Holy Trinity Sunday
Wicker Park Lutheran Church
Rev. Jason S. Glombicki
June 11, 2017
Contrary to popular belief, the word of the day is not “summer.” Rather, today’s word is “Trinity,” for Holy Trinity Sunday. What do we mean by Trinity? The most common Trinitarian formula is the Father, Son, and Holy Spirit. One of my favorite Trinitarian formulas from St. Augustine is the lover, the beloved, and the love. Yet, as one colleague puts it, “The Trinity is not a doctrine to which we subscribe because it describes God … The Trinity is, instead, a description of the experience of the church.”
Over the years, the church has described the Trinity as God who is beyond understanding. The Trinity is our God who is human, suffering, and fallible like us. The Trinity is within us and closer than our breath. The Trinity is unbelievably forgiving. The Trinity is constantly making surprises. The Trinity, as Paul wrote in our first reading, is a perfect communion. The Trinity is always loving, loving until the end, until all is complete.
In today’s gospel, Jesus sends the disciples to make more disciples in the name of that Trinity. To begin what the church calls “The Great Commission,” Jesus made a political statement saying, “All authority in heaven and on earth has been given to me” (Matthew 28:18). You see, Jesus declared that the emperor, president, governor, mayor, prime minister, queen, pope, or even your pastor does not have authority apart from God. That is a political statement. It’s a statement of who rules and, ultimately, a statement of who has power and control. To be clear, political is different from partisan. While partisanship is not a part of our faith, political allegiance is central to our faith. As one theologian notes, if we do not speak about politics then we abdicate our trust and faith in the authority of God. In our political silence, we declare our trust and faith in the authority of something or someone else. In the scriptures, God says a lot about power and how it’s used. Therefore, our faith has a lot to say about politics.
Yet, Jesus does not simply call us to political commitment. He also instructions us to make disciples, to immerse them in the Trinity, to teach them, and to obey Christ’s commands (Matthew 28:19-20). Christians, by definition, obey Christ. If we obey Christ then we look to his life, death, and resurrection as the best example.
Following Christ’s example is difficult. Chaplain Natasha Darke reminds us that, Jesus’ message was subversive. He was crucified for what he was teaching. The Romans and religious leaders didn’t crucify him for fun. They crucified him because he was a political rebel. His political statements challenged the power structures. If you’re not convinced, then here’s one example of many: In Jesus’ time the emperor was god, and the empire’s mission was to conquer and control. The emperor’s mission was highly successful. It was so successful that it inaugurated a reign of peace and prosperity that is mentioned in Luke’s gospel. However, this peace and prosperity came at a cost. The price was people’s complete submission to the power of Rome. Peace came as a result of fear. Prosperity was the byproduct of loyalty.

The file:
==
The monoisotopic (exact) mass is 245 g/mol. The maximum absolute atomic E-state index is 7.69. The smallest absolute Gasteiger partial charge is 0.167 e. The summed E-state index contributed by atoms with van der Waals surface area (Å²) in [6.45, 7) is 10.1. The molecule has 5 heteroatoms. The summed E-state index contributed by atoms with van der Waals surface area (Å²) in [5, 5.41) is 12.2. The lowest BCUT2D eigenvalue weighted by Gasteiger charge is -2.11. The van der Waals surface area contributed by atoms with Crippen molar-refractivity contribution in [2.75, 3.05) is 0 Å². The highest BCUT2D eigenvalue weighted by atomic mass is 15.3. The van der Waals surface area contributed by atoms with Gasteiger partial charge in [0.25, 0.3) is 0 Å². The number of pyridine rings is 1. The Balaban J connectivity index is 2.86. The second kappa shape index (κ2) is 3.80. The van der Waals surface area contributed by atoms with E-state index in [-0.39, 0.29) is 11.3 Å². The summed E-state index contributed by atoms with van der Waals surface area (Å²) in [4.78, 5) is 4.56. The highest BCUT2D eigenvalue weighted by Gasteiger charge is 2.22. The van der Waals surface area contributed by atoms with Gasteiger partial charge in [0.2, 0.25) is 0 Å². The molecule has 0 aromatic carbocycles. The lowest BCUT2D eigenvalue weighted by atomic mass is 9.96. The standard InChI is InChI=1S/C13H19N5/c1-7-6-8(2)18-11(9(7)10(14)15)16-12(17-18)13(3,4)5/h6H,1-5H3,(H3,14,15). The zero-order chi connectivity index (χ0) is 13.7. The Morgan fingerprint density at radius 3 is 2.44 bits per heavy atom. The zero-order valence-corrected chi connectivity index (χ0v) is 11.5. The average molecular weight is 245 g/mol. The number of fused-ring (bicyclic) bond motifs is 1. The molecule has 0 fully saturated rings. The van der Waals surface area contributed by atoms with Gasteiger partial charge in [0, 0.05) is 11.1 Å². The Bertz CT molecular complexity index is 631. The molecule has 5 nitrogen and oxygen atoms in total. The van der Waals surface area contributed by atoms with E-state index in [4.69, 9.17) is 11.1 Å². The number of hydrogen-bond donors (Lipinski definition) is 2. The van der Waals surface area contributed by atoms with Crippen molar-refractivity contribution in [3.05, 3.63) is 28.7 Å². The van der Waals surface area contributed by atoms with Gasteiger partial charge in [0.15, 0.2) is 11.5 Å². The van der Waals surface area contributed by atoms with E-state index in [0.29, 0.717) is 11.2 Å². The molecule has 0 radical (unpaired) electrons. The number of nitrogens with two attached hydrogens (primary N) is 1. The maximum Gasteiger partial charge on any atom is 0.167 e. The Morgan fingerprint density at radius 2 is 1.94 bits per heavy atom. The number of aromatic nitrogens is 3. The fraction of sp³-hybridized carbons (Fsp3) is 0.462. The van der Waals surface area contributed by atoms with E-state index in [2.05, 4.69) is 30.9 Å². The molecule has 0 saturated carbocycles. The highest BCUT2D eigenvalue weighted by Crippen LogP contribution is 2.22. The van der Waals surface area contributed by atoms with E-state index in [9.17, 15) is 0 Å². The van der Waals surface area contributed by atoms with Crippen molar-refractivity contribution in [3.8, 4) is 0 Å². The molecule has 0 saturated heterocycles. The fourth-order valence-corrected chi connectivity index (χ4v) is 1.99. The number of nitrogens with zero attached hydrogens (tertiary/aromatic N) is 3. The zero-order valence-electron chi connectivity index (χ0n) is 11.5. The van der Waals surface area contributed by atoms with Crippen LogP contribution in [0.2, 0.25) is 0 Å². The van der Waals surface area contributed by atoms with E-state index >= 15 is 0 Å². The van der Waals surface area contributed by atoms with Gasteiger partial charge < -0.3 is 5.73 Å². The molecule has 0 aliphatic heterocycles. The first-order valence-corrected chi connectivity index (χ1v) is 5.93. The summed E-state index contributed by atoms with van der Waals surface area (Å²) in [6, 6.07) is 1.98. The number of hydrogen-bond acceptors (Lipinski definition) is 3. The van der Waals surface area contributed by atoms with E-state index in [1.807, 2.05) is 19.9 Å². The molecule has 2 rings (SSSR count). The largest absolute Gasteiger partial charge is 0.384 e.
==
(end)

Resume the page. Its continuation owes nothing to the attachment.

Yet Jesus’ mission was different from Rome’s. The Jesus of today’s gospel announced a completely “different future: not a kingdom of control, domination and oppression; not a distant ruler, unreachable and uncaring. [Instead,] this is a God who walks among us; a God who dines with the outcasts, touches the diseased, and weeps for the lost. This is the reign of a God-in-relationship, a [Trinitarian] God whom we experience as three persons in communion; a God at whose centre [sic.] and core is a relationship of love.”
Today’s focus makes me wonder, is this a story from our world? Do certain leaders in our time demand loyalty at any cost? Do politicians, religious leaders, and terrorists invoke fear in an effort to control? Do people use weapons of the mind and munitions of metal to force others into submission? Of course! What’s equally as troublesome is that we offer that power to them. With our thoughts, actions, and inactions, we give power and authority to political parties, companies, organizations, terrorists, political leaders, loved ones, religious leaders, and our own inner-demons. So, yes, our statement of commitment to God’s mission of love, grace, and forgiveness is political. Our belief affirms that all power and control belong to a triune-God who is in perfect relationship. As such, we strive to emulate this perfect relationship within the world, because Christ calls us to be a public church.
In our public witness, God nudges us into relational disciple-making. Not disciple-making in the sense of converting people. Not making them join the church, or forcing them to accept a certain doctrine, or coercing them onto a committee. But rather disciple-making in a Jesus-fashion. A process where we first learn to love like Jesus, to give like Jesus, and to forgive like Jesus. Then, as we journey into discipleship, we can help people become followers by loving like Jesus, giving like Jesus, and forgiving like Jesus. In this assigned ministry of both becoming and making disciples, we remember that God is with us always, even to the end of the age. Amen. 
 This sermon heavily relied on thoughts and ideas from https://onemansweb.org/theology/life-on-the-beach-matthew-24-36-44/trust-matthew-28-16-20-trinity-sunday.html